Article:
The Mental Museum

Archive for March 2009

Marco Ferreri

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Marco Ferreri, was an Italian film director, actor and screen playwright who died at age 68 in 1997. He is considered one of the most original Italian cinematic artists. His works initially, speak of his personal adversaries of manhood which, in turn are comprehended and can be sympathized with worldwide and on many levels; political, philosophical, historical, ethical and primal. His acclaimed film Don’t Touch the White Woman encompasses these adversaries and are experienced through his main character, Custer and various supporting male characters. A Parisian no man’s land sets the stage for a Western saga of an influential political man who faces the “new frontier.” He, and other characters, are confronted with decisions to do with gentrification, temptation and competition, among other pressures. Although the story is an archetypical wild western with cowboys and indians, the plot is universal. Colonization is universal. Love is universal. Temptation is universal. Death and war and counterculture is universal so is personal and political ideological competition. We see this and know this exists throughout history and throughout the news and other media today. For example, its no secret that Britain colonized India and now India has somewhat recolonized Britain. Or, that Indians initially colonized the Americas, only to be recolonized again by the western Europeans… and then, subserviently, Latin Americans and now, Africans. These are specific histories that encompass a cycle of gentrification. However, Ferreri steers away from this and uses the history and outcome of the Vietnam and Algerian Wars to parody his film.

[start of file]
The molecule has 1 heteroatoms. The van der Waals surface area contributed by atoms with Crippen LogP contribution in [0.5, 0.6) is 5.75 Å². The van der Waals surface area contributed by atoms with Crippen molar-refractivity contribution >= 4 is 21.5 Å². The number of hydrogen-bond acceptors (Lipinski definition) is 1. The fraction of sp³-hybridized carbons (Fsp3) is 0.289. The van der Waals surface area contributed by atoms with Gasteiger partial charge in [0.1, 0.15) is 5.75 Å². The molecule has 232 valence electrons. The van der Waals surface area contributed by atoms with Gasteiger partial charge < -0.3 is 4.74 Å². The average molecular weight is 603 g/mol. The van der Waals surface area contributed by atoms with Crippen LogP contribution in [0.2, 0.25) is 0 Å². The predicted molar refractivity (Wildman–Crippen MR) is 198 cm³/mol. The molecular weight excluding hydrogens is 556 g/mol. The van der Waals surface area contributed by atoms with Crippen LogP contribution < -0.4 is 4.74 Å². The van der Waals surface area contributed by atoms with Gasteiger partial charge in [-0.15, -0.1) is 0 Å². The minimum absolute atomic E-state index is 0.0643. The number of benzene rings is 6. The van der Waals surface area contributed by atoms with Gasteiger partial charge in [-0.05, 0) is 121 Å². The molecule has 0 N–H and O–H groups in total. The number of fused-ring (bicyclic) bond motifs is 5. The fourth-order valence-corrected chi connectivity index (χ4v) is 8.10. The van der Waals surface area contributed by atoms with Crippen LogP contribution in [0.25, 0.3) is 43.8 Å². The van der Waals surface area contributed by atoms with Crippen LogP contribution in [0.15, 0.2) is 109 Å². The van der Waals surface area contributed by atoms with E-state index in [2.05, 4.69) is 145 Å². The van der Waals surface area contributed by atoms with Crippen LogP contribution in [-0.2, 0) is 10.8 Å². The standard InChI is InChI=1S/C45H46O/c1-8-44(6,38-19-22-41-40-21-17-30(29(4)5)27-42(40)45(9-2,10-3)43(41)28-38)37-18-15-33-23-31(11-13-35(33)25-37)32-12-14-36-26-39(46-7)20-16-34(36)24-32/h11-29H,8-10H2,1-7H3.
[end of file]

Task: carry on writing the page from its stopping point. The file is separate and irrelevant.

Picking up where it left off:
Ironically though, Paris is Ferreri’s stage for such a “New Frontier” narrative. And France’s identity, quite like Italy’s, is not a current issue and is in fact more ingrained in the deep depths of history. A history which has suffered or perhaps benefited from the lack of, at the time, globalization and mass media documentation (eg. propaganda). From here, one could speak of entropy in today’s society of knowledge and opinion and access. But I’ll stop here and ask;

So with this said and with all we know of current events, where in the world, today, is this new frontier?

Written by thementalmuseum

March 22, 2009 at 12:45 am

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